# The carbon-13 chemical shift of acyl chlorides vs ketones

In lectures, we were taught that ketones and aldehydes tend to have chemical shifts of around 200 ppm, while acid derivatives (carboxylic acids esters etc) tend to have values around 160–170 ppm.

The reasoning given by my supervisor was that despite acid derivatives having more electron withdrawing groups, due to conjugation, the net effect was that these additional groups donated electron density to the carbonyl carbon, hence shielding it more than the carbonyl carbons in ketones/aldehydes (i.e. the conjugative effect dominates over the inductive effect). This all makes sense for me except for acyl chlorides.

The reason why acyl chlorides are not adding up for me is that in the very next topic, we were taught that the CO double bond of an acyl chloride is stronger than that of a ketone/aldehyde! Since carbonyl bonds are strengthened by anything that withdraws electrons, I can only conclude that the Cl has a net electron withdrawing effect (i.e. its inductive effect dominates the conjugative effect).

Since the Cl group appears to actually withdraw electron density, going back to NMR, shouldn't the carbonyl carbon in acyl chlorides resonate at a higher frequency than the carbonyl carbon in a ketone/aldehyde?

• Relevant, but I'm too tired to read thoroughly now: doi.org/10.1063/1.1703231 The issue is more complicated than just electron density, as 13C usually doesn't play by the same rules as 1H (see chemistry.stackexchange.com/a/62565/16683). Dec 17 '18 at 23:00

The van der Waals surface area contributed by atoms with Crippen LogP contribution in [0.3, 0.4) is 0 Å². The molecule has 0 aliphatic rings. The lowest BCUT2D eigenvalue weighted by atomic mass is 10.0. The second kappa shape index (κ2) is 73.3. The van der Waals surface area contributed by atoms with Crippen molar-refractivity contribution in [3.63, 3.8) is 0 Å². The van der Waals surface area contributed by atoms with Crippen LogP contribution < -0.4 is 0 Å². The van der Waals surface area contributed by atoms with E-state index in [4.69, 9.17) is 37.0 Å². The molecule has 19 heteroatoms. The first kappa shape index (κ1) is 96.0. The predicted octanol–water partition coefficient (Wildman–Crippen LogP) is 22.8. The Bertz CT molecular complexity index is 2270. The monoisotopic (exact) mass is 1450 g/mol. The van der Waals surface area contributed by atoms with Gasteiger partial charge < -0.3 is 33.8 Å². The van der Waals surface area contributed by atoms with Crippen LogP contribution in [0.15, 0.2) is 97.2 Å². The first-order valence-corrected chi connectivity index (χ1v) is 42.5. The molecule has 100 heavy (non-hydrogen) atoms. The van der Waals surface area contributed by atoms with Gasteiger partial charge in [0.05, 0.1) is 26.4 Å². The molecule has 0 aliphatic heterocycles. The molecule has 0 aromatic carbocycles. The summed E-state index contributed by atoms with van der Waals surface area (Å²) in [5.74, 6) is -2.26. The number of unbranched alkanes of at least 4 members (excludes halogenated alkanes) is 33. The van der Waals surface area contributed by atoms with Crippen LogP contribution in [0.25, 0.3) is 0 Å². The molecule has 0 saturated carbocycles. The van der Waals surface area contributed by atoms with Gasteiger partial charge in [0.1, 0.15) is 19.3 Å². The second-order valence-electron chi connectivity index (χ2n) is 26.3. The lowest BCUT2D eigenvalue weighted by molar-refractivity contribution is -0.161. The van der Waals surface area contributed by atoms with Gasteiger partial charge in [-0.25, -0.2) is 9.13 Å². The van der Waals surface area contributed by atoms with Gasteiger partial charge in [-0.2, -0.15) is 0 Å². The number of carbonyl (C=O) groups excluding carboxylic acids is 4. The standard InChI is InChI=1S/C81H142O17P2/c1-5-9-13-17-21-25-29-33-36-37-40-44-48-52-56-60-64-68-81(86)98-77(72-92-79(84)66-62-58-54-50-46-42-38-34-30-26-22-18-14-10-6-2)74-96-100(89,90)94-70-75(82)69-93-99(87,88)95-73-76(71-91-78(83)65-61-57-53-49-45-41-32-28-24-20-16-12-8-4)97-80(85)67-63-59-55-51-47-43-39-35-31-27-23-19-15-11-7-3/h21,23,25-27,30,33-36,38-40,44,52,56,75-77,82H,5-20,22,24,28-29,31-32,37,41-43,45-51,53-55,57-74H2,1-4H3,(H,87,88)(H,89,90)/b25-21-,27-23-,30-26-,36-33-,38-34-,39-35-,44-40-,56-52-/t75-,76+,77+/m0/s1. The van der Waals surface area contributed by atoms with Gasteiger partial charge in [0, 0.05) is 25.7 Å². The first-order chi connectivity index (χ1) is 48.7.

• @HunnyBunch Actually, I am not actually convinced by the reasoning presented in your 2nd para regarding resonance donation outweighing inductive withdrawal. If we were to draw the resonance structures showing delocalisation of the lone pair into the carbonyl group, we necessarily would have to show the C-O $\pi$ bond breaking. Thus, even though there is resonance donation of the lone pair, increasing electron density around the carbonyl carbon, the effect of C-O $\pi$ bond breaking actually reduces electron density around the carbon atom. Thus, the reasoning fails to explain the phenomena. May 18 '19 at 5:09
• @orthocresol I am not entirely convinced by the explanation they have suggested in their discussion. The reason for my disagreement with it is given in my previous comment. May 18 '19 at 5:19

Halogens $$(\ce{Cl},$$ $$\ce{Br},$$ $$\ce{I})$$ also act as conjugative donors. Not very good ones but you still have to take that into account especially because, as you said, conjugative effect is larger than inductive effect (and it is very different in $$\ce{^1H}$$- or $$\ce{^13C}$$-NMR).

The $$\ce{^13C}$$ chemical shift in $$\ce{CH2Cl2}$$ is $$\pu{53 ppm}$$ but the one for $$\ce{CH2I2}$$ is $$\pu{–62 ppm}$$ (yes, with a minus sign).

• Thank you for your response, but how would you rationalise the second part of my post? Dec 20 '18 at 14:47
• Well in the 2nd part of your post, you actually consider only one bond (C=O) out of the 3 possible bonds (C=O, C-Cl, C-C). Dec 20 '18 at 15:58
• Hmm, I'm not altogether convinced... Indeed 1H and 13C effects are very different, but I don't see how conjugation applies to 13C shielding in CH2I2? There is a known shielding effect with heavy atoms, see e.g. chemistry.stackexchange.com/a/73685/16683 onlinelibrary.wiley.com/doi/full/10.1002/mrc.4720 Feb 15 at 18:06
• I guess conjugation effects are usually how the relative IR stretches are rationalised, but I'm not sure if NMR is the same: the picture is rather complicated as there are both diamagnetic and paramagnetic shielding effects. Feb 15 at 18:08